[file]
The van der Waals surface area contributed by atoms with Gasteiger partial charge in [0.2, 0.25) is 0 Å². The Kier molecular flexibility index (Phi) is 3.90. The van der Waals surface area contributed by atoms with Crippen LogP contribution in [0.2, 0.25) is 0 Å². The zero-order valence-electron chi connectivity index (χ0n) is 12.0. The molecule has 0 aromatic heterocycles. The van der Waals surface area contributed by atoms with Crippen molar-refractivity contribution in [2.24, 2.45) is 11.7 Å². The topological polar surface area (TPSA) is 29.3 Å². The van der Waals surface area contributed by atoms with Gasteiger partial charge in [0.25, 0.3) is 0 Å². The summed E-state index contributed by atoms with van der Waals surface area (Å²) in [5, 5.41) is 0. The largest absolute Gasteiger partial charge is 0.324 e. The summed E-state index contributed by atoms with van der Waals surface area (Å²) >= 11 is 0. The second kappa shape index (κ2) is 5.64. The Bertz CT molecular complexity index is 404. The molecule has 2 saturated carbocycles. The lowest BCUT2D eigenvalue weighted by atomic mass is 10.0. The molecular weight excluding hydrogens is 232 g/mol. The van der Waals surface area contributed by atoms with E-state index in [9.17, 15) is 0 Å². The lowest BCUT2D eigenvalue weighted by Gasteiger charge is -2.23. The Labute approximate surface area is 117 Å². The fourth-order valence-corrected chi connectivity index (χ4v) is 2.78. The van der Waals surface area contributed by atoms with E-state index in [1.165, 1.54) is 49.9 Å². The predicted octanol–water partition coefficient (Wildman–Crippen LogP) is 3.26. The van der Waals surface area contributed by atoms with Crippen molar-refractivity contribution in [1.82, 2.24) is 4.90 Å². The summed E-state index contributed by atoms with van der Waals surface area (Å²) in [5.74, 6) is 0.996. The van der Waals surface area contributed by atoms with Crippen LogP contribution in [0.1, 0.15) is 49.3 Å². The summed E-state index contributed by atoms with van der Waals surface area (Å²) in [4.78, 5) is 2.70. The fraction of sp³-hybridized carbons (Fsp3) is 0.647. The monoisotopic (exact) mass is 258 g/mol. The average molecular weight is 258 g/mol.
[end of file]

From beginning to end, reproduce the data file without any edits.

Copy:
The van der Waals surface area contributed by atoms with Gasteiger partial charge in [0.2, 0.25) is 0 Å². The Kier molecular flexibility index (Phi) is 3.90. The van der Waals surface area contributed by atoms with Crippen LogP contribution in [0.2, 0.25) is 0 Å². The zero-order valence-electron chi connectivity index (χ0n) is 12.0. The molecule has 0 aromatic heterocycles. The van der Waals surface area contributed by atoms with Crippen molar-refractivity contribution in [2.24, 2.45) is 11.7 Å². The topological polar surface area (TPSA) is 29.3 Å². The van der Waals surface area contributed by atoms with Gasteiger partial charge in [0.25, 0.3) is 0 Å². The summed E-state index contributed by atoms with van der Waals surface area (Å²) in [5, 5.41) is 0. The largest absolute Gasteiger partial charge is 0.324 e. The summed E-state index contributed by atoms with van der Waals surface area (Å²) >= 11 is 0. The second kappa shape index (κ2) is 5.64. The Bertz CT molecular complexity index is 404. The molecule has 2 saturated carbocycles. The lowest BCUT2D eigenvalue weighted by atomic mass is 10.0. The molecular weight excluding hydrogens is 232 g/mol. The van der Waals surface area contributed by atoms with E-state index in [9.17, 15) is 0 Å². The lowest BCUT2D eigenvalue weighted by Gasteiger charge is -2.23. The Labute approximate surface area is 117 Å². The fourth-order valence-corrected chi connectivity index (χ4v) is 2.78. The van der Waals surface area contributed by atoms with E-state index in [1.165, 1.54) is 49.9 Å². The predicted octanol–water partition coefficient (Wildman–Crippen LogP) is 3.26. The van der Waals surface area contributed by atoms with Crippen molar-refractivity contribution in [1.82, 2.24) is 4.90 Å². The summed E-state index contributed by atoms with van der Waals surface area (Å²) in [5.74, 6) is 0.996. The van der Waals surface area contributed by atoms with Crippen LogP contribution in [0.1, 0.15) is 49.3 Å². The summed E-state index contributed by atoms with van der Waals surface area (Å²) in [4.78, 5) is 2.70. The fraction of sp³-hybridized carbons (Fsp3) is 0.647. The monoisotopic (exact) mass is 258 g/mol. The average molecular weight is 258 g/mol.